Nutrition support in the critical care setting: current practice in canadian ICUs—opportunities for improvement?

Daren K Heyland, Deborah Schroter-Noppe, John W Drover, Minto Jain, Laurie Keefe, Rupinder Dhaliwal, Andrew Day
JPEN. Journal of Parenteral and Enteral Nutrition 2003, 27 (1): 74-83

BACKGROUND: The purpose of this project was to describe current nutrition support practice in the critical care setting and to identify interventions to target for quality improvement initiatives.

METHODS: We conducted a cross-sectional national survey of dietitians working in intensive care units (ICUs) across Canada to document various aspects of nutrition support practice.

RESULTS: Of the 79 dietitians sent study materials, 66 responded (83%). Sixteen of 66 sites (24.2%) reported the presence of a nutrition support team, and 35 of 66 (53%) used a standard enteral feeding protocol. Dietitians retrospectively abstracted data from charts of all patients in the ICU on April 18, 2001. Of 702 patients, 313 (44.6%) received enteral nutrition only, 50 (7.1%) received parenteral nutrition only, 60 (8.5%) received both, and 279 (39.7%) received no form of nutrition support. Enteral nutrition was initiated on 1.6 days (median) after admission to ICU; 10.7% of patients were initiated on day 1. Of those receiving any form of nutrition support, on average, patients received 58% of their prescribed amounts of calories and protein over the first 12 days in the ICU. Of all days on enteral feeds, patients received feeds into the small bowel on 381 of 2321 (16.4%) days. The mean head of the bed elevation for all patients was 30 degrees. Controlling for differences in patient characteristics, site factors contributing the most successful application of nutrition support included the amount of funded dietitians per ICU bed, size of ICU, and the fact that the ICU was located in an academic setting.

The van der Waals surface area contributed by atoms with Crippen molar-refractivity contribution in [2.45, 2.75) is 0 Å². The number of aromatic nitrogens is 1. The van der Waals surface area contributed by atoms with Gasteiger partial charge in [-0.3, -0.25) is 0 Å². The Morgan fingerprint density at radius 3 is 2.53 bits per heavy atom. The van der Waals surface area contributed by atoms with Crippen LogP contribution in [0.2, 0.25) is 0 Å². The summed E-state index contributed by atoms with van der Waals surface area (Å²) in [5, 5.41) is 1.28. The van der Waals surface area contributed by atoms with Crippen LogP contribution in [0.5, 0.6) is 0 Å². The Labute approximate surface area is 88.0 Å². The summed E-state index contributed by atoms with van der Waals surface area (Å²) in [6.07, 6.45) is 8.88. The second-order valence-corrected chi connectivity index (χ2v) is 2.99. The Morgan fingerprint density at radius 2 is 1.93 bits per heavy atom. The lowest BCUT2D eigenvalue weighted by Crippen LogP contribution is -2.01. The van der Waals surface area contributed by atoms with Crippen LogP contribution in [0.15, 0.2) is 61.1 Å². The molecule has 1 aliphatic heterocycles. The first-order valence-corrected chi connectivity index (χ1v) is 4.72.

CONCLUSIONS: A significant number of critically ill patients did not receive any form of nutrition support for the study period. Those that did receive nutrition support did not meet their prescribed energy or protein needs, especially earlier in the course of their illness. Significant opportunities to improve provision of nutrition support to critically ill patients exist.

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